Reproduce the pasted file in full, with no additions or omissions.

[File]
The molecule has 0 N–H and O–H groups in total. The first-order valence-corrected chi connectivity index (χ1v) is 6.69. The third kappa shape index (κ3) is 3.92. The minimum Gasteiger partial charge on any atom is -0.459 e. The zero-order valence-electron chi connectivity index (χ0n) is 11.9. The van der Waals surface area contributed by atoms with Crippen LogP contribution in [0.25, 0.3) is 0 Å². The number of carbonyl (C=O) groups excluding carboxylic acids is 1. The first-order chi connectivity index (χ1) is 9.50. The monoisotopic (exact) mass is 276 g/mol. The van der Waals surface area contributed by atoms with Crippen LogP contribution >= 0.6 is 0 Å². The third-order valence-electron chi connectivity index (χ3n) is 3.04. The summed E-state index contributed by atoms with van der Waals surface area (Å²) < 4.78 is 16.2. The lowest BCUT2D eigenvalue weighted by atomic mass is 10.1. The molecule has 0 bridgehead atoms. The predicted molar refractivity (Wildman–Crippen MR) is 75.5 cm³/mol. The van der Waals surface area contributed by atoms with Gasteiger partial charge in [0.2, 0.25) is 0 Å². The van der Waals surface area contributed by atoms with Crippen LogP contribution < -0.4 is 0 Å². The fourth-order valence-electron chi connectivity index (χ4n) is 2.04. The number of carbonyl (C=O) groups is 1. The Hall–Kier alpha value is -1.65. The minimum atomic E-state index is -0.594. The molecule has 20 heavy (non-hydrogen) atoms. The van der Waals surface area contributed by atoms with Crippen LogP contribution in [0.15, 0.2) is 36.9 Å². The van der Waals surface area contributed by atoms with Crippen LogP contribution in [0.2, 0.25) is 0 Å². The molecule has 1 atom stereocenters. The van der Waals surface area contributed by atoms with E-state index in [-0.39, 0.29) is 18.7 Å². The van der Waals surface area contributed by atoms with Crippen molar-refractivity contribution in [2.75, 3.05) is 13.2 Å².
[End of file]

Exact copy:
The molecule has 0 N–H and O–H groups in total. The first-order valence-corrected chi connectivity index (χ1v) is 6.69. The third kappa shape index (κ3) is 3.92. The minimum Gasteiger partial charge on any atom is -0.459 e. The zero-order valence-electron chi connectivity index (χ0n) is 11.9. The van der Waals surface area contributed by atoms with Crippen LogP contribution in [0.25, 0.3) is 0 Å². The number of carbonyl (C=O) groups excluding carboxylic acids is 1. The first-order chi connectivity index (χ1) is 9.50. The monoisotopic (exact) mass is 276 g/mol. The van der Waals surface area contributed by atoms with Crippen LogP contribution >= 0.6 is 0 Å². The third-order valence-electron chi connectivity index (χ3n) is 3.04. The summed E-state index contributed by atoms with van der Waals surface area (Å²) < 4.78 is 16.2. The lowest BCUT2D eigenvalue weighted by atomic mass is 10.1. The molecule has 0 bridgehead atoms. The predicted molar refractivity (Wildman–Crippen MR) is 75.5 cm³/mol. The van der Waals surface area contributed by atoms with Gasteiger partial charge in [0.2, 0.25) is 0 Å². The van der Waals surface area contributed by atoms with Crippen LogP contribution < -0.4 is 0 Å². The fourth-order valence-electron chi connectivity index (χ4n) is 2.04. The number of carbonyl (C=O) groups is 1. The Hall–Kier alpha value is -1.65. The minimum atomic E-state index is -0.594. The molecule has 20 heavy (non-hydrogen) atoms. The van der Waals surface area contributed by atoms with Crippen LogP contribution in [0.15, 0.2) is 36.9 Å². The van der Waals surface area contributed by atoms with Crippen LogP contribution in [0.2, 0.25) is 0 Å². The molecule has 1 atom stereocenters. The van der Waals surface area contributed by atoms with E-state index in [-0.39, 0.29) is 18.7 Å². The van der Waals surface area contributed by atoms with Crippen molar-refractivity contribution in [2.75, 3.05) is 13.2 Å².